Moogfest is out with new details about the art installations, exhibits, discussions and workshops hosted by a group of prestigious organizations that range from RTP, Burt’s Bees, IBM and Duke University locally to the MIT Media Lab, Google and Kickstarter.
They join already-announced headlining presenters like transhumanist entrepreneur Dr. Martine Rothblatt, virtual reality pioneer Jaron Lanier and Cyborg activist Neil Harbisson, a lineup that should give a hint about the controversial topics that will take center stage during afternoon sessions planned during the technology and innovation portion of the event, coming May 19-22 to downtown Durham.
I struggle a bit to describe the following presentations and groups. That’s because they all include either art that must really be seen, sound that must really be heard and technology that really needs to be experienced live. The point of Moogfest is to immerse yourself for three days in a world where all of these things collide and challenge conventional thinking with their diversity, uniqueness and creativity.
But here’s my best attempt at explaining the types of experiences to anticipate during the day at Moogfest.
Let’s start with the locals involved:
RTP will present Convergence, which in 2014 included a virtual reality experience that took festival-goers all over downtown Asheville wearing headsets. Moogfest describes this year’s convergence experience as “a striking visual workspace and interactive conversation series that will inspire collaboration and dialogue between art, sound, science and technology enthusiasts.” The art and design collective Floating Point of Brooklyn will create it.
A recent Floating Point project for Levi’s Station to Station tour involved connecting four antique objects like a typewriter, guitar, still camera and video camera that post to social media sites like Twitter and Instagram via programming on embedded Raspberry Pis.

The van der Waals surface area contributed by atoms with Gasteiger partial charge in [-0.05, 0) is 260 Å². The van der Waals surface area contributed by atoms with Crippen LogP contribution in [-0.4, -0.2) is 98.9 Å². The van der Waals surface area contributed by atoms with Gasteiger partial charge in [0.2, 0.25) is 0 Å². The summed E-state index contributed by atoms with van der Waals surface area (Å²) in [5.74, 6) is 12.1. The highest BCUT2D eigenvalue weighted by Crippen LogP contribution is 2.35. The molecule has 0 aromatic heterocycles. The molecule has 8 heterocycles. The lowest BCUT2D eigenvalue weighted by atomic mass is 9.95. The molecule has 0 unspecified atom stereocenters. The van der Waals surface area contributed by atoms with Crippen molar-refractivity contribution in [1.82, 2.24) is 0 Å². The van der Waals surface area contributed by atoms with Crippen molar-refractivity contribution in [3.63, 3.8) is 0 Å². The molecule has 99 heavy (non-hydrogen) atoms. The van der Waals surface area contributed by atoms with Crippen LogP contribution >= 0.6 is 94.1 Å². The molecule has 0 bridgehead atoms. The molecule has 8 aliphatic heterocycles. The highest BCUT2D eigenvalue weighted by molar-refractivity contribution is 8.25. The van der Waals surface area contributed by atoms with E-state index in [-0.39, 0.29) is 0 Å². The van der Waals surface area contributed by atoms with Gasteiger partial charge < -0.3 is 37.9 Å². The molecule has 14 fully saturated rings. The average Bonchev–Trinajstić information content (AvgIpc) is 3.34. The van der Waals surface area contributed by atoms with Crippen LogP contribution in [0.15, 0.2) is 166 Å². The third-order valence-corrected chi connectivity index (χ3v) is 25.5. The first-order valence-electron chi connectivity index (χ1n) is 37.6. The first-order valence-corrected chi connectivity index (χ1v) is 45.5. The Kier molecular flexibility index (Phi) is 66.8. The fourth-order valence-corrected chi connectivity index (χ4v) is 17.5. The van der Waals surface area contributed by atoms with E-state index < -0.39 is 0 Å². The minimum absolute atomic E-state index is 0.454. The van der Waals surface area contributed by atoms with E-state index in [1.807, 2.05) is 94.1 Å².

McKinney is making it possible for your mobile computing at the festival to become visualized as data and made into sounds by the WiFi Whisperer, a project by Brooklyn-based open-source media artist Kyle McDonald. A previous McDonald project involved an eavesdropping lamp in a McDonalds restaurant in New York which “listened” in on conversations and tweeted them, totally out of context, via the Twitter handle @conversnitch. All it took was a Raspberry Pi, microphone and the power from the light.
Buzzing Bees at Burt’s
There’s local involvement from Burt’s Bees, which will use the buzzing bees in its hives for a sound-art installation at the American Tobacco Campus.
Duke’s Interdisciplinary Brains
Duke University is spotlighting Professor of Black Popular Culture Mark Anthony Neal, who will host a discussion with rapper and songwriter GZA about hip hop, space and the concept of afrofuturism (the impact of technology on black culture and art). Neal is founder of Duke’s new Center for Arts, Digital Culture and Entrepreneurship and host of a weekly webcast series called Left of Black.
An email yesterday from Moogfest counts just 100 days till the global-in-scope festival takes over downtown Durham for the first time. Stay tuned for more details on the lineup as the festival gets even closer.